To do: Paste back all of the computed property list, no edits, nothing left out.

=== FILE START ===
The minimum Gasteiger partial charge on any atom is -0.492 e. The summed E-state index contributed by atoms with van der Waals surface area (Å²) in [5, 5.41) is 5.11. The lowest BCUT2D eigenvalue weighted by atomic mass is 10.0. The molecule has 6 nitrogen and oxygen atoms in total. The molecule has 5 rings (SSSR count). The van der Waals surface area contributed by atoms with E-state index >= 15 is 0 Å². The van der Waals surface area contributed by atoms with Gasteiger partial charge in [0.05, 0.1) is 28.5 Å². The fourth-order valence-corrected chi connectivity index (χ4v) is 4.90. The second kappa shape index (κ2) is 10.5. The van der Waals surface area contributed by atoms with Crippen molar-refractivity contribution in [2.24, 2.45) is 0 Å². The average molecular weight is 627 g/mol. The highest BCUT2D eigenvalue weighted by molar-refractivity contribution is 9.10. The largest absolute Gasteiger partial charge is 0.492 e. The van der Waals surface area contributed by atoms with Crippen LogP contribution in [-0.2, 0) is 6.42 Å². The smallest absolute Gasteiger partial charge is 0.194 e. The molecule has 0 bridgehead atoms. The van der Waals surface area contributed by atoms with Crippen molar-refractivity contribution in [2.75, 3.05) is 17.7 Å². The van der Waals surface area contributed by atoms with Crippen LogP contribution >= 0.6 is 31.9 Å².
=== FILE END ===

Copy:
The minimum Gasteiger partial charge on any atom is -0.492 e. The summed E-state index contributed by atoms with van der Waals surface area (Å²) in [5, 5.41) is 5.11. The lowest BCUT2D eigenvalue weighted by atomic mass is 10.0. The molecule has 6 nitrogen and oxygen atoms in total. The molecule has 5 rings (SSSR count). The van der Waals surface area contributed by atoms with E-state index >= 15 is 0 Å². The van der Waals surface area contributed by atoms with Gasteiger partial charge in [0.05, 0.1) is 28.5 Å². The fourth-order valence-corrected chi connectivity index (χ4v) is 4.90. The second kappa shape index (κ2) is 10.5. The van der Waals surface area contributed by atoms with Crippen molar-refractivity contribution in [2.24, 2.45) is 0 Å². The average molecular weight is 627 g/mol. The highest BCUT2D eigenvalue weighted by molar-refractivity contribution is 9.10. The largest absolute Gasteiger partial charge is 0.492 e. The van der Waals surface area contributed by atoms with Crippen LogP contribution in [-0.2, 0) is 6.42 Å². The smallest absolute Gasteiger partial charge is 0.194 e. The molecule has 0 bridgehead atoms. The van der Waals surface area contributed by atoms with Crippen molar-refractivity contribution in [2.75, 3.05) is 17.7 Å². The van der Waals surface area contributed by atoms with Crippen LogP contribution >= 0.6 is 31.9 Å².